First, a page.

Towards the coordination of European research on the carcinogenic effects of asbestos
Research on the risk of lung cancer and mesothelioma from asbestos exposure has been widely conducted in countries of the European Union such as the United Kingdom, France, Italy, The Netherlands, Sweden, Finland, Denmark, Germany, and Austria. These studies greatly contributed to the elucidation of the carcinogenic risk among groups of occupationally exposed workers. More recently, research has been conducted on additional aspects of the carcinogenic effect of asbestos, namely, the current trends and future course of asbestos-related cancer mortality and the role of risk factors other than asbestos. A workshop on on-going and future projects on asbestos-related diseases in Europe was held at the French National School of Public Health, Paris, on 4-5 December 1997. Thirty-five researchers from 12 countries (see the list of participants at the end of this report) discussed current topics in asbestos research and identified research needs for future epidemiologic studies. This report summarizes the major topics discussed at the workshop and presents the recommendations for future research at the European level. While the primary focus was on the issue of predicting the future burden of asbestos-related cancer, several other relevant issues were also addressed. A few of the meeting presentations addressed recent trends in mesothelioma mortality and incidence in Europe. Merler reviewed current trends in mortality due to primary pleural cancer [code 163 of the International Classification of Diseases, 9th revision (ICD-9)] in western Europe from 1968 to 1994 in individual countries and in groups of countries. Among men in most countries, a clear increase in mortality is observed with a common pattern. The age-specific mortality rates increase exponentially with age and the birth-cohort-specific risks show a steady increase with the highest risks in the birth cohorts after 1945. However among women, at best, only a slight increase in mortality is observed, and mortality patterns differ substantially among western European countries. In some countries the birth-cohort-specific risk has increased steadily over time but more often the risk appears to be constant or even decreased over time. The time trends in pleural cancer mortality among men and the differences in pleural cancer mortality between men and women are consistent with time trends in the use of asbestos in different countries and with gender differences in occupational exposure to asbestos. For the cohorts of men born after 1945, a decreasing risk is emerging in the Nordic countries and in The Netherlands, and this trend suggests that the reduction of exposure achieved in the past in these countries is starting to show an effect on mortality from pleural tumors. In the discussion it was pointed out that trends in pleural cancer mortality across Europe are difficult to compare since the ICD-9 category 163 may not reflect the true incidence of malignant pleural mesothelioma. In a few countries it has been demonstrated that many pleural mesotheliomas are not coded 163 and that a substantial proportion of deaths coded 163 are not pleural mesothelioma. Moreover, the correspondence between primary pleural cancer and malignant pleural mesothelioma may have been subject to changes in diagnostic practices and registration and coding procedures. Hence, studies that link information from cancer registers to death certificates in order to ascertain the proportion of pleural mesotheliomas coded ICD-9 163 in the different national death registers should be encouraged. As an alternative, data from cancer registers could be used to describe recent trends in morbidity and mortality from pleural mesothelioma. Although case ascertainment is more reliable in a cancer register, an important drawback is the fact that most registers were established only recently. The experience from the German Mesothelioma Registry, reported by Fischer, illustrates that the occurrence of mesothelioma among men and women aged 70 years or over is largely unknown since there is no legal requirement to report these cases to that registry. This finding illustrates the need to understand the completeness of coverage of any proposed data source. Predictions of future trends in pleural mesothelioma in France, the United Kingdom, and The Netherlands were presented at the meeting. In general, the predictions foresee a peak in mesothelioma deaths somewhere between 2010 and 2040, several decades after asbestos use was curtailed. In The Netherlands (Burdorf), it is predicted that a peak in pleural mesothelioma deaths will occur around 2025 with about 950 deaths per year and that the total burden in the next 35 years will be close to 23 000 deaths. A striking association was observed between the birth-cohort-specific risk and the import of raw asbestos 30 years earlier. In France (Gilg), a similar age-cohort model suggested a peak of about 1500 deaths per year around 2030. It was shown that different assumptions about the magnitude of the (yet unknown) cohort-specific risks among people born after 1953 resulted in projections of a peak varying between 900 and 2200 pleural mesothelioma deaths. Hodgson (United Kingdom) presented an update of a previous analysis (1): the adjustment for the most likely demographic development increased the peak of annual deaths from the previously estimated 3300 to 4000. The comparability of the prediction models was discussed. In the Dutch model the demographic developments were taken into account and the shift in the next few decades towards older age groups increased the estimated pleural mesothelioma mortality considerably. The issue was raised of whether it is possible to include exposure information in the prediction models. Banaei developed an exposure-driven model for France by defining the risk of mesothelioma as a function of age at the start of exposure, mean level of exposure, duration of exposure, and latency period. This model arrived at an estimated peak of 800-1200 around 2020, but uncertainties in the predictions were large. A sensitivity analysis demonstrated that changes in the underlying assumptions of the model could halve or double the number of deaths at the peak. Hodgson (United Kingdom) used the observed mortality by birth cohort and age group together with an assumed family of exposure response relationships to "predict" retrospectively the population pattern of asbestos exposure in the past. The modeling suggested that the peak exposure occurred in the mid-1960s. Assuming a continuation of this decline suggested a peak in annual deaths of 2600 occurring around the year 2020, a substantial lower projection than the updated estimate of 4000 deaths in 2025. In addition, this presentation made it clear that unverifiable model assumptions have a great impact on the outcome of projections. There is a clear need to study variations in pleural mesothelioma mortality across European countries. Various factors that contribute to the explanation of the observed trends over time have been identified, such as the amount of raw asbestos used, the size and type of asbestos industry, the nature and magnitude of the population at risk, the occupational health regulations with regard to asbestos, and the diagnostic and coding procedures. Insight into these factors can only be achieved by international comparisons. When the explanatory factors for current mortality patterns have been sufficiently established, this knowledge may be put to use to project future trends in asbestos-related diseases, especially pleural mesothelioma. Predictions that provide a quantitative insight into developments of asbestos-related mortality will influence public health policies. Reports were presented on 5 case-referent studies which have recently been completed, are currently in progress, or are being planned in various European countries. The main features are summarized in table 1. While 3 of these studies address etiologic questions using standard epidemiologic tools (eg, use of a detailed occupational questionnaire interpreted by local experts to derive semi-quantitative estimates of exposure to asbestos and other agents), the remaining 2 have different aims and therefore different designs. One addresses the distribution of occupations among young patients with mesothelioma and the other is aimed at comparing the asbestos fiber burden of the lungs for cases of mesothelioma, cases of lung cancer and other deceased persons. Given the heterogeneity of the objectives and study designs, any effort to combine the results of these studies does not seem justified at this stage. In the discussion there was agreement on the importance of investigating risk factors other than asbestos. Apart from the different questions presented in each study, the choice between the different methodologies depends also on the weight given to possible sources of bias in studies based on questionnaires. These biases can be classified into the following 3 categories (3): recall bias (cases of mesothelioma may provide more precise and valid information regarding their past exposure to asbestos, even at the level of job title and industry of employment), diagnostic bias (subjects exposed to asbestos may be less likely to suffer from the misclassification of mesothelioma diagnosis than unexposed subjects), and exposure assessor bias (quantitative exposure estimates based on the assessment of occupational history may lead to an overestimation of dose-responses because of an underestimation of past level of exposure). These are potentially important biases in questionnaire-based case-referent studies, but data on their presence and extent are limited (4). The need for further studies based on the asbestos fiber burden of the lungs was discussed at length. No consensus was reached on this issue: some participants felt that enough investigations have been conducted already and that future projects should focus on very specific questions (eg, risk among young cases, with little or no exposure to amphiboles). Most participants agreed however that further studies based on the quantitative determination of fibers in lung tissue would provide very important information on the assessment of risk from exposure to different types of asbestos fibers and would contribute to the understanding of asbestos carcinogenesis. The projection of future trends in mesothelioma incidence or mortality depends critically on the trends in the past. In order to provide sufficient data for the estimation of trends, investigators use data spanning at least 15 to 25 years. The validity of the observed trends over these time periods depends on the consistency over time in the false positive and false negative rates for diagnosing and reporting mesothelioma. In fact, errors can occur at several stages in the process: at the clinical level, the pathologist level, and the level of registering and coding. Errors can go in either direction, creating false positives or false negatives. In order for the observed time trend to reflect the true time trend in the incidence of mesothelioma, it would be necessary that the net effect of false positive and false negative diagnoses be similar throughout the time periods for which data are being modeled. Given the historic controversy and difficulties surrounding the diagnosis of mesothelioma, there are legitimate reasons to doubt whether the net effect of the various errors has been constant.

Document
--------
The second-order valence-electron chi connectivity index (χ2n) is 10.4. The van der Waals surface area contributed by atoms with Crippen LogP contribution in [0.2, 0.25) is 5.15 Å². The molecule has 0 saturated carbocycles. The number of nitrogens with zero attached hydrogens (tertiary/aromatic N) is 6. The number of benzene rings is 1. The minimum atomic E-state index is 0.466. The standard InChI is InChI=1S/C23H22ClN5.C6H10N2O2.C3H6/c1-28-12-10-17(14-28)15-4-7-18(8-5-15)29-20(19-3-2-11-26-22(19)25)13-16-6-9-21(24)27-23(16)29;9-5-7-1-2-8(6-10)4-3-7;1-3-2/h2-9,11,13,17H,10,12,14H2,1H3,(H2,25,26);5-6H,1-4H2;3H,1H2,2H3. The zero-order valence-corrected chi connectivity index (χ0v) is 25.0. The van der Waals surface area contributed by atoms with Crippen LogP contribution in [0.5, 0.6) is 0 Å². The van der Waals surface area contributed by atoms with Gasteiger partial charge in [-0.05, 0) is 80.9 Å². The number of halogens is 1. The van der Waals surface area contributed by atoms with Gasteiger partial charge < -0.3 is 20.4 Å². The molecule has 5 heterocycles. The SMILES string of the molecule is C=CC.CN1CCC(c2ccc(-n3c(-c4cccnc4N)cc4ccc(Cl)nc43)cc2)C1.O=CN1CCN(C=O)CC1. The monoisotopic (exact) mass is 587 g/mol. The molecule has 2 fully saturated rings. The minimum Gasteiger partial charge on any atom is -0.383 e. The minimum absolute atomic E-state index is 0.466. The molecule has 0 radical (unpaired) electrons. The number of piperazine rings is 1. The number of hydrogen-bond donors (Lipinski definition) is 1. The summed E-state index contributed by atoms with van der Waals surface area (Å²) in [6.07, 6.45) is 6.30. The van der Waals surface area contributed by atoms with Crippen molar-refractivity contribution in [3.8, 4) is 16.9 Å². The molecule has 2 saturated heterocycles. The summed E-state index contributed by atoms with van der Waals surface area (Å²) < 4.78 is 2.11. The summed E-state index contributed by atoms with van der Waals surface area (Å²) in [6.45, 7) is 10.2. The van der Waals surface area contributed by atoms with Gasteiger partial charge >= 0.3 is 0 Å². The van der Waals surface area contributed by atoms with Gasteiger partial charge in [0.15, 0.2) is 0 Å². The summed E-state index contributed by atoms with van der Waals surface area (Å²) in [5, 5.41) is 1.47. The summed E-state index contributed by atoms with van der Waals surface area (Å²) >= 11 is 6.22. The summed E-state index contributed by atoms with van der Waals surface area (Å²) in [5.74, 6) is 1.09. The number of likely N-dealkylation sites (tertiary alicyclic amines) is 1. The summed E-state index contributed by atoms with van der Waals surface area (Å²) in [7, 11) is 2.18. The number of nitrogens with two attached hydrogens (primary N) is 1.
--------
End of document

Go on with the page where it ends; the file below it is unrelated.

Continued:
Unfortunately, very few empirical data on trends in errors are available. Rudd, Case and Galateau highlighted the opportunity for clinical and pathological errors and the possible evolution over time. Since the 1960s mesothelioma has progressively become better known in the medical community and thus the willingness of a clinician to investigate a diagnosis of mesothelioma may have increased. The enthusiasm of physicians to undertake a biopsy for a basically inoperable tumor may have also been lower in earlier years. The sensitivity of the diagnosis may vary according to type of imaging technique available and type of biopsy, both of which have evolved over the past 30 years. Autopsy rates have been changing in some countries, and this change can be another reason for changing error rates in mesothelioma diagnoses. Rather dramatic changes have occurred in the pathologic techniques available for the diagnosis of mesothelioma, including electron microscopy, immunohistochemistry, and a greater range of immunocytochemical markers. These, as well as a greater awareness of mesothelioma among pathologists, would have served to decrease errors over time. Another area which would have led to errors is the registration and coding of causes of death. Mesothelioma has not been a straightforward entity to code given the available categories of the ICD and the vagaries of how mesothelioma has been labeled. While there is little direct empiric evidence on the possible biases in trends due to changing diagnostic habits, a reassuring finding from the French Network of Cancer Registries showed that, during 1979-1990, the trends in mesothelioma incidence rates were similar in different regions of France (5), whereas the use of some of the new diagnostic techniques has been introduced at different times in the different regions. Although these various changes in knowledge, techniques, and habits may have had a significant impact on observed trends in mesothelioma, few data are available to quantify such effects. Furthermore, it is likely that the various changes were not synchronous in different countries. The analysis and interpretation of time trends in mesothelioma should take these possible biases into account. Epidemiologic studies on asbestos have concentrated on the evaluation of the causal association with lung cancer and other lung diseases. Scant data are available on the impact of the cessation of exposure to asbestos on subsequent fall-off in the risk of asbestos-related cancer. In the absence of direct epidemiologic evidence on risk by time since ending exposure, the main problem is the lack of understanding of the mechanism of carcinogenicity of asbestos fibers and of the effect of long-term biopersistence of asbestos fibers in the lung. The study of the pattern of risk after the cessation of exposure is important for the following reasons: In many countries a large number of individuals has been exposed to asbestos. They represent a group at high cancer risk, and in several countries they have been a target for actions aimed at reducing the burden of cancer occurring in the population at large. Asbestos-exposed workers have been the target of studies of the effectiveness of screening programs for lung cancer, mainly based on lung X-rays (6), and on the effectiveness of chemopreventive agents such as b-carotene (7). Neither approach has resulted so far in positive results. Large cohorts of asbestos workers have been enumerated. In several instances, the exposure to asbestos ceased after workers left employment, and data are available on smoking habits and on the prevalence of lung fibrosis. As for other carcinogens such as tobacco smoke, the analysis of the pattern of cancer risk after the cessation of exposure would provide information on the mechanism of asbestos carcinogenesis (eg, early versus late stage effects). It is important for the prediction of asbestos-related diseases in the population at large, especially in countries where the exposure to asbestos has ceased. Industry and population-based systems of surveillance have been set up for asbestos exposure in some countries (8). These surveillance systems have various objectives: promoting primary prevention in the workplace, increasing the recognition of asbestos-related diseases, assessing the effects of primary and secondary prevention programs (medical follow-up, smoking cessation, chemoprevention), evaluating the changes in risk after the lowering or cessation of exposure to asbestos, analyzing the risks potentially associated with low occupational and environmental levels of exposure to asbestos. While such surveillance programs are of prominent importance from both the scientific and public health point of view, they are only few, and they are usually not formalized and highly variable in their objectives, organization, and methods. In some western European countries, on-going programs involve several thousands of workers. Five main topics were identified for future collaborative research at the European level: analysis of past and future trends of pleural cancer mortality at national levels; studies of lung fiber burden; methodological issues in case-referent studies; population-based surveillance systems of asbestos-exposed workers; and assessment of risk after the cessation of asbestos exposure. Analysis of past and future trends of pleural cancer mortality at national levels. The meeting participants considered that collaboration among different groups would be particularly useful on a few specific topics: Choice of the modeling approach: most of the prediction exercises are based on the modeling of past mortality. An alternative approach would be to use past exposure data derived from asbestos import figures or from individual exposure histories collected in population-based case-referent studies. Assessing the validity of predictions: while it is intrinsically impossible to validate the predictions of future trends formally, some evaluation can be derived from comparisons of different modeling techniques, sensitivity analyses, and international comparisons. Analysis of changes in diagnosis and reporting: national studies and international comparisons of diagnosis trends and coding practices are needed to understand the past, current and future trends in pleural cancer mortality better. Studies of lung fiber burden. An additional area in which international collaborative studies will be useful is represented by the lung fiber burden. Although several studies have been conducted [see the review by Stayner et al. (9)], the available results are difficult to compare, mainly because of the limitations in the statistical analyses and the presentations of the results, which are justified by the small size of each individual study. Despite the difficulties due to differences in several aspects of the design of these studies (choice of controls, methods for counting fibers), an analysis based on pooled data might considerably contribute to the current knowledge of the quantitative relationship between asbestos exposure and cancer risk and to the understanding of asbestos-related carcinogenesis. Methodological issues in case-referent studies. Researchers have to face some major methodological issues when conducting and interpreting case-referent studies, as specific biases may occur (3). Given the paucity of empirical evidence, further international studies in this domain would be extremely useful: Diagnostic bias: as mesothelioma is widely known as an asbestos-related disease, one might expect a better recognition of this tumor when physicians are aware that the patient had had asbestos-related jobs during his career that could result in nonrandom misdiagnoses with respect to asbestos exposure. However, it is clear that some physicians do not pay enough attention to the employment conditions of their patients, and this lack of attention would counterbalance a potential diagnosis bias. The magnitude of these 2 opposite phenomena have not yet been analyzed, and they deserve specific efforts. The fact that they may well vary widely among different countries is an additional reason to develop international collaboration. Information bias: another problem may arise from the fact that mesothelioma is a known asbestos-related disease. It is highly probable that interviewers and patients themselves (and their relatives) pay more attention to asbestos exposure for cases than for referents, the result being an overestimation of the risks associated with asbestos exposure. Such an occurrence could affect not only the levels of estimated exposures, but also the ways of collecting occupational histories, and hence the use of subject-independent exposure assessment techniques (blind expert review, job-exposure matrix) could also be biased. Common efforts to evaluate the resulting potential biases are needed, for instance, systematic comparisons of occupational and exposure data from different sources. Exposure assessment bias: it is well known that the retrospective assessment of exposure is a difficult task, especially in view of the quantification of past exposures (10). Systematic over- and underassessment results in biased estimates of risks. This point is of particular importance when the potential effects of "low" exposure to asbestos are analyzed. Major efforts must be made to improve and standardize retrospective exposure assessment techniques through the systematic exchange of data and material among hygienists, the reanalysis of occupational and exposure data, and the systematic use of measurement and biometrologic data. Cancer risk after the cessation of asbestos exposure. An effort should be made to study available cohorts of asbestos-exposed workers further and combine comparable cohorts of asbestos workers whose exposure has ceased, and to study the pattern of risk over time. Whenever possible, such analyses should take into account information on smoking lung fibrosis and type of asbestos used. The pattern of risk after the cessation of exposure should be studied in surveillance programs of asbestos workers for whom data have been obtained on smoking habits and lung fibrosis. Surveillance systems. Significant progress could be made by sharing experiences and results systematically and by developing evaluation programs linked to the surveillance systems. These programs should be enlarged to include counseling on smoking cessation and dietary habits. An effort should be made to obtain information on the vital status of those not attending the program.